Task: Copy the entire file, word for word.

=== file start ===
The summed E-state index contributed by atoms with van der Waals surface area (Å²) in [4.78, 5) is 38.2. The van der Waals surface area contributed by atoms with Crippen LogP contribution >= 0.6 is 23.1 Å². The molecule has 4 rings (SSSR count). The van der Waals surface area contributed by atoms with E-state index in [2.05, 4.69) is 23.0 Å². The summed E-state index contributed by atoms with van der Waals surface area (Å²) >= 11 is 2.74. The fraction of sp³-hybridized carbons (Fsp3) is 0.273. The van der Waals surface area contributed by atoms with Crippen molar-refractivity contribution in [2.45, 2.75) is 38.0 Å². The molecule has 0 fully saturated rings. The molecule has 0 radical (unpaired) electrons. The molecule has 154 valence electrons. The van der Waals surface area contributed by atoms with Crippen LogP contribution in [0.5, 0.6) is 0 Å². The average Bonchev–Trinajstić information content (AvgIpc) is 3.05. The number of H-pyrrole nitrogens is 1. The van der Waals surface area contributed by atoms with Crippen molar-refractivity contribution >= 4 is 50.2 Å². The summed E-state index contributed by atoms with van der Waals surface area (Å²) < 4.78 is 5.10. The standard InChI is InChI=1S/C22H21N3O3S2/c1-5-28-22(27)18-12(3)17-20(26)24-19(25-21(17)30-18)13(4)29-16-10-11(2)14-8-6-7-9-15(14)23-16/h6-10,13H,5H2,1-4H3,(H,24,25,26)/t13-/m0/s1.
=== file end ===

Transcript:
The summed E-state index contributed by atoms with van der Waals surface area (Å²) in [4.78, 5) is 38.2. The van der Waals surface area contributed by atoms with Crippen LogP contribution >= 0.6 is 23.1 Å². The molecule has 4 rings (SSSR count). The van der Waals surface area contributed by atoms with E-state index in [2.05, 4.69) is 23.0 Å². The summed E-state index contributed by atoms with van der Waals surface area (Å²) >= 11 is 2.74. The fraction of sp³-hybridized carbons (Fsp3) is 0.273. The van der Waals surface area contributed by atoms with Crippen molar-refractivity contribution in [2.45, 2.75) is 38.0 Å². The molecule has 0 fully saturated rings. The molecule has 0 radical (unpaired) electrons. The molecule has 154 valence electrons. The van der Waals surface area contributed by atoms with Crippen LogP contribution in [0.5, 0.6) is 0 Å². The average Bonchev–Trinajstić information content (AvgIpc) is 3.05. The number of H-pyrrole nitrogens is 1. The van der Waals surface area contributed by atoms with Crippen molar-refractivity contribution >= 4 is 50.2 Å². The summed E-state index contributed by atoms with van der Waals surface area (Å²) < 4.78 is 5.10. The standard InChI is InChI=1S/C22H21N3O3S2/c1-5-28-22(27)18-12(3)17-20(26)24-19(25-21(17)30-18)13(4)29-16-10-11(2)14-8-6-7-9-15(14)23-16/h6-10,13H,5H2,1-4H3,(H,24,25,26)/t13-/m0/s1.